2. danielleadams

    I agree that the theme of the fallibility of the divine right of kings is perhaps more directly alluded to in Richard II, however I continue to believe that this theme is also addressed in King Lear. Instead of taking advantage of his rights, King Lear gives away his rights as King, and leaves himself in a subordinate position to that of his daughters Goneril and Regan who he must rely on for housing and monetary support. By showing us how foolish King Lear was in idealistically believing that he could give up his landholdings to his daughters and still maintain a position as the respected figurehead, Shakespeare shows how a King's power does not derive from his being divinely appointed, but by the wealth that he holds. Once King Lear gives over this wealth, he gives over his power and his ability to demand respect from his attendants. In my view, King Lear is a prime example of the effect that the illusion of divine right has on the psyche of Kings, who once they lose their power, are unable to reconcile themselves to believing that they are just human like the rest. If anything, this theme is addressed earlier on in this play than it is in Richard II, where Richard does not acknowledge his common humanity until the play nears its end and it is inevitable that Bolingbroke will assume the crown. In King Lear, it is already in 1.4 that, upon realizing Goneril's disloyalty, Lear exclaims, "It may be so, my lord/ Hear nature, hear! Dear goddess, hear!" (1.4. 152-153). By addressing "my lord" in the first line and "dear goddess" in the second line Lear conflates God with paganism as Shakespeare allows our attention to be directed towards the divine silence that follows his unanswered pleas.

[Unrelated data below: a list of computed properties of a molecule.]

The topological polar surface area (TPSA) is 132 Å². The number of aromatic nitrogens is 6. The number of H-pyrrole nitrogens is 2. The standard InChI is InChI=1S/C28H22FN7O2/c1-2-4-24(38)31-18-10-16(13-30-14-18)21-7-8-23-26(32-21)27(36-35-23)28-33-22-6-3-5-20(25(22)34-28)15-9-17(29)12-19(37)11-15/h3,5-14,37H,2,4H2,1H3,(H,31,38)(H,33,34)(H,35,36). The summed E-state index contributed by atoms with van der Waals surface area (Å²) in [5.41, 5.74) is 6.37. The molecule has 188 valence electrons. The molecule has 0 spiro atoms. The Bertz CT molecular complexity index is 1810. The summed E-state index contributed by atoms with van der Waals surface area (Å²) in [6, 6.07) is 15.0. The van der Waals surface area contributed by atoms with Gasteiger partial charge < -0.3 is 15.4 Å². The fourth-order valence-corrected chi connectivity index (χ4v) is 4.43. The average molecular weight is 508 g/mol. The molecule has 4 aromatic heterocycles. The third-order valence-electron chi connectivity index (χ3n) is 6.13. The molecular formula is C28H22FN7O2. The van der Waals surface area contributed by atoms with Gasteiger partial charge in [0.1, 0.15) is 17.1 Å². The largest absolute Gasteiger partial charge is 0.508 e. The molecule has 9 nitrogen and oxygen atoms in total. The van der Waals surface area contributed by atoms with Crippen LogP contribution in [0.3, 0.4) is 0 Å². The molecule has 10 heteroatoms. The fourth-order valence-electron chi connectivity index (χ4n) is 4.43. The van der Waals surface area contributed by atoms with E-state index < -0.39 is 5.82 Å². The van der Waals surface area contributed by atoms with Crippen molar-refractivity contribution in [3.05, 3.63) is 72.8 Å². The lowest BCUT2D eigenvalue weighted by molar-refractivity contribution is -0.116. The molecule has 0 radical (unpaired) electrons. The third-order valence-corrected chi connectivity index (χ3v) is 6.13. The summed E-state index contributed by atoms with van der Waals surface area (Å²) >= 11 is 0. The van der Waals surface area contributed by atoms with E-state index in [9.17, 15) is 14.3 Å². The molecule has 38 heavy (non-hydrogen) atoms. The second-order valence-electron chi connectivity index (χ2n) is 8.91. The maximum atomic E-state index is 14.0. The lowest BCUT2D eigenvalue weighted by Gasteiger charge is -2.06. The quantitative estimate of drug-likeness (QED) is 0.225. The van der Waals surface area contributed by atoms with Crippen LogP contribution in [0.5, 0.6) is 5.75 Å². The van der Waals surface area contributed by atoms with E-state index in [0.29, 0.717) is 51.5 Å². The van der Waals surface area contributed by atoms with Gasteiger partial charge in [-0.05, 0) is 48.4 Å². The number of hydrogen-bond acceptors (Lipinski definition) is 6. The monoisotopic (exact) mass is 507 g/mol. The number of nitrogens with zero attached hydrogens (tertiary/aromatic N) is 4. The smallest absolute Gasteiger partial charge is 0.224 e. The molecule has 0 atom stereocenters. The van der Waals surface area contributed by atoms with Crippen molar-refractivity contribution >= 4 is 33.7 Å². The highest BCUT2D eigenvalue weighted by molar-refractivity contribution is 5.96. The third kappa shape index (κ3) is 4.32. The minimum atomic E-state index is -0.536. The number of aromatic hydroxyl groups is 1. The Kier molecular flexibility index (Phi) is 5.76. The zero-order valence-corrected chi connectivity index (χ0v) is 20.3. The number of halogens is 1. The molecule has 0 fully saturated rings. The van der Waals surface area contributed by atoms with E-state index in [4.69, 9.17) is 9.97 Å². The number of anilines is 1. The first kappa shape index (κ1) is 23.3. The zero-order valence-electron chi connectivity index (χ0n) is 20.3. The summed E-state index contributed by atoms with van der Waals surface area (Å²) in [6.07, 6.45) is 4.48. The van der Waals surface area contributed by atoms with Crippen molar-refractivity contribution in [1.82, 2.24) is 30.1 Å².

3. Cyrus Mulready

    Elaine and Danielle are tracing an interesting question here about Divine Right. I'll remain neutral, but it is interesting to connect our conversation on Tuesday about this point. In making Lear seem more "human" (showing us his desire for love, his weariness at rule, etc.) is he diminishing the image of the king?